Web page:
Offering a different twist on Mexican food, Vivas uses organic produce and beans in their south-of-the-border specialties. Adjacent to the Rio Theatre, it's a convenient place for takeout before securing a spot in the theatre's queue.
Tiles are used extensively in the décor, from the Spanish-style stone floor, to the rustic tabletops and wall— mounted boxes in which grow leafy plants. The bench seating is attractively upholstered, and the corner location allows plenty of sunlight throughout the day, while a small fountain delivers soothing sound.
The wall-mounted menu includes staples such as tacos ($2.75), cheese quesadillas ($3.99), meat quesadillas ($6.25), and tostadas ($3.50 to $5.75). The Tostada Salad ($6.95) is served in a tortilla shell bowl, and the unusual Mexican Salad ($6.95) includes beans, corn, tomato, red onions and avocado.
Numerous meats are available including lean pork cooked with spices (carnitas), al pastor BBQ pork, and bistek ranchero which combines beef, tomatoes, bell peppers and jalapeños.
The plates ($8.95 to $11.95) include choice of rice and beans. Choose from cheese-stuffed and battered Chili Rellenos, flautas, enchiladas, and tilapia.
Vivas serves two kinds of salsa in squeeze bottles. One is a thick, green tomatillo-based condiment, which is smooth and spicy. The red one has lovely smoky accents. We enjoyed them on red, white and blue thin, crisp tortilla chips. One of the pitchers of ice water was flavored with cucumber slices and very refreshing.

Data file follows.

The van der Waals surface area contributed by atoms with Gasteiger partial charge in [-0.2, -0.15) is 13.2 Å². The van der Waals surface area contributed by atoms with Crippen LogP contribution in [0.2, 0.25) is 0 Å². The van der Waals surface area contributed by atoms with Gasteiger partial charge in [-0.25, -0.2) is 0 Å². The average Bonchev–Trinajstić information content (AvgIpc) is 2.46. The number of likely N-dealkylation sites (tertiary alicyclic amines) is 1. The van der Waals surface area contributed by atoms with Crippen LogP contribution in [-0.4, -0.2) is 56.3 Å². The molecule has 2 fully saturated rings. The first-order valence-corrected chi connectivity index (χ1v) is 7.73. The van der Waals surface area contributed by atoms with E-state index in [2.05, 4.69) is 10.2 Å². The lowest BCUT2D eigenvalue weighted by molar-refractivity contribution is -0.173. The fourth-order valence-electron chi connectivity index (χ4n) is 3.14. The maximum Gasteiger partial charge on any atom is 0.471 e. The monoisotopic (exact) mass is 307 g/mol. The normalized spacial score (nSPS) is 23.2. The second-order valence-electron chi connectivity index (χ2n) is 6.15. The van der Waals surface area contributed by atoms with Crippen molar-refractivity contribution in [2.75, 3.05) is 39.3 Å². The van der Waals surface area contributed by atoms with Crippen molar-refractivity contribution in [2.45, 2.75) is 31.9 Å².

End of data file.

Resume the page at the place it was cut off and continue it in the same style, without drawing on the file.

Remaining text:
The Basic Burrito ($4.95) contains organic beans with either cheese or rice. The Vegan version (6.95) with rice and beans adds avocado, onion, cilantro, lettuce and tomato.
On the advice of a friend, we ordered a couple of Regular Burritos with choice of tortilla, beans, rice and meat. One, on a whole wheat tortilla with whole black beans and brown rice, included strips of romaine lettuce and flaky chunks of lean chile verde in traditional green sauce. The other, on a spinach tortilla with refried beans and Spanish rice, held tender pieces of chicken in a savory, brick red mole sauce. I could only eat half of mine, but I didn’t experience that heavy feeling that normally accompanies similar meals.
I was less enamored of the Carne Asada (grilled steak) whose aroma reminded me of pot roast, and in which I found more than a bit of gristle. But the platter of nachos ($6.25 without meat, $8.24 with meat) underneath the beef was very nice. The same colorful tortilla chips were heated to melt the cheese and then topped with tender, whole pinto beans, a scoop of fresh, mashed avocado, sour cream, and pico de gallo salsa which was loaded with crisp jalapeños.
Vivas serves breakfast burritos daily, and on weekends breakfast plates including Huevos Rancheros made with cage-free Glaum Egg Ranch eggs, and three scrambles served with tortillas, beans and potatoes.
Vivas, 1201 Soquel Ave., Santa Cruz, 425-8482. Open weekdays from 10 a.m. until 10 p.m., and weekends 9 a.m. until 10 p.m.
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